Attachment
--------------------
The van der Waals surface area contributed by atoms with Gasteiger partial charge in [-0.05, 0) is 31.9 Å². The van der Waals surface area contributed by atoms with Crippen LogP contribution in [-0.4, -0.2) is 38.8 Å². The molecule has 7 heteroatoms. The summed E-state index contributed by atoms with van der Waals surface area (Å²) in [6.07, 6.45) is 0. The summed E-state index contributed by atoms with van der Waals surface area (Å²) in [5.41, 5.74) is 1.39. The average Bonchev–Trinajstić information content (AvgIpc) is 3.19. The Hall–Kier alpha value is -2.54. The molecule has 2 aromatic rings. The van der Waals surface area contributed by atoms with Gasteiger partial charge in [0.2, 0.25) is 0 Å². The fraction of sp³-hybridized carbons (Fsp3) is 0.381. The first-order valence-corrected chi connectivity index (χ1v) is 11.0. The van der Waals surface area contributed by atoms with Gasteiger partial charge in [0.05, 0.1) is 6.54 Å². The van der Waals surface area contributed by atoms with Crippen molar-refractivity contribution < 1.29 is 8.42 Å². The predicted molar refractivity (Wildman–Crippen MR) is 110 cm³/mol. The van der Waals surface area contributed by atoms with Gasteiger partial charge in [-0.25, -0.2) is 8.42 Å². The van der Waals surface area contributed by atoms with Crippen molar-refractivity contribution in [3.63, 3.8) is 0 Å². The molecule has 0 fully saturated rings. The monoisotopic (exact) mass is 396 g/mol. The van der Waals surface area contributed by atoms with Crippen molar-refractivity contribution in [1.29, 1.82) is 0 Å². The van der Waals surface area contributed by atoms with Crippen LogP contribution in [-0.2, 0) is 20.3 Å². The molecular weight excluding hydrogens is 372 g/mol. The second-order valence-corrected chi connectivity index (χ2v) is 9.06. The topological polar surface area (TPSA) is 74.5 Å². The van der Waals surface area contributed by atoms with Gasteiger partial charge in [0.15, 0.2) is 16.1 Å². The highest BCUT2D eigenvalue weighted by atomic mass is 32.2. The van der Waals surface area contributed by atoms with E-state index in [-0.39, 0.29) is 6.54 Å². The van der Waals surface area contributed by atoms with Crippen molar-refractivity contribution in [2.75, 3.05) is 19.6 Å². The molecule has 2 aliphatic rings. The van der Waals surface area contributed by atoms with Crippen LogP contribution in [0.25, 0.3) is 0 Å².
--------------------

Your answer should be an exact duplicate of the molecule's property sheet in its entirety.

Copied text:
The van der Waals surface area contributed by atoms with Gasteiger partial charge in [-0.05, 0) is 31.9 Å². The van der Waals surface area contributed by atoms with Crippen LogP contribution in [-0.4, -0.2) is 38.8 Å². The molecule has 7 heteroatoms. The summed E-state index contributed by atoms with van der Waals surface area (Å²) in [6.07, 6.45) is 0. The summed E-state index contributed by atoms with van der Waals surface area (Å²) in [5.41, 5.74) is 1.39. The average Bonchev–Trinajstić information content (AvgIpc) is 3.19. The Hall–Kier alpha value is -2.54. The molecule has 2 aromatic rings. The van der Waals surface area contributed by atoms with Gasteiger partial charge in [0.2, 0.25) is 0 Å². The fraction of sp³-hybridized carbons (Fsp3) is 0.381. The first-order valence-corrected chi connectivity index (χ1v) is 11.0. The van der Waals surface area contributed by atoms with Gasteiger partial charge in [0.05, 0.1) is 6.54 Å². The van der Waals surface area contributed by atoms with Crippen molar-refractivity contribution < 1.29 is 8.42 Å². The predicted molar refractivity (Wildman–Crippen MR) is 110 cm³/mol. The van der Waals surface area contributed by atoms with Gasteiger partial charge in [-0.25, -0.2) is 8.42 Å². The van der Waals surface area contributed by atoms with Crippen molar-refractivity contribution in [3.63, 3.8) is 0 Å². The molecule has 0 fully saturated rings. The monoisotopic (exact) mass is 396 g/mol. The van der Waals surface area contributed by atoms with Crippen molar-refractivity contribution in [1.29, 1.82) is 0 Å². The van der Waals surface area contributed by atoms with Crippen LogP contribution in [-0.2, 0) is 20.3 Å². The molecular weight excluding hydrogens is 372 g/mol. The second-order valence-corrected chi connectivity index (χ2v) is 9.06. The topological polar surface area (TPSA) is 74.5 Å². The van der Waals surface area contributed by atoms with Gasteiger partial charge in [0.15, 0.2) is 16.1 Å². The highest BCUT2D eigenvalue weighted by atomic mass is 32.2. The van der Waals surface area contributed by atoms with E-state index in [-0.39, 0.29) is 6.54 Å². The van der Waals surface area contributed by atoms with Crippen molar-refractivity contribution in [2.75, 3.05) is 19.6 Å². The molecule has 2 aliphatic rings. The van der Waals surface area contributed by atoms with Crippen LogP contribution in [0.25, 0.3) is 0 Å².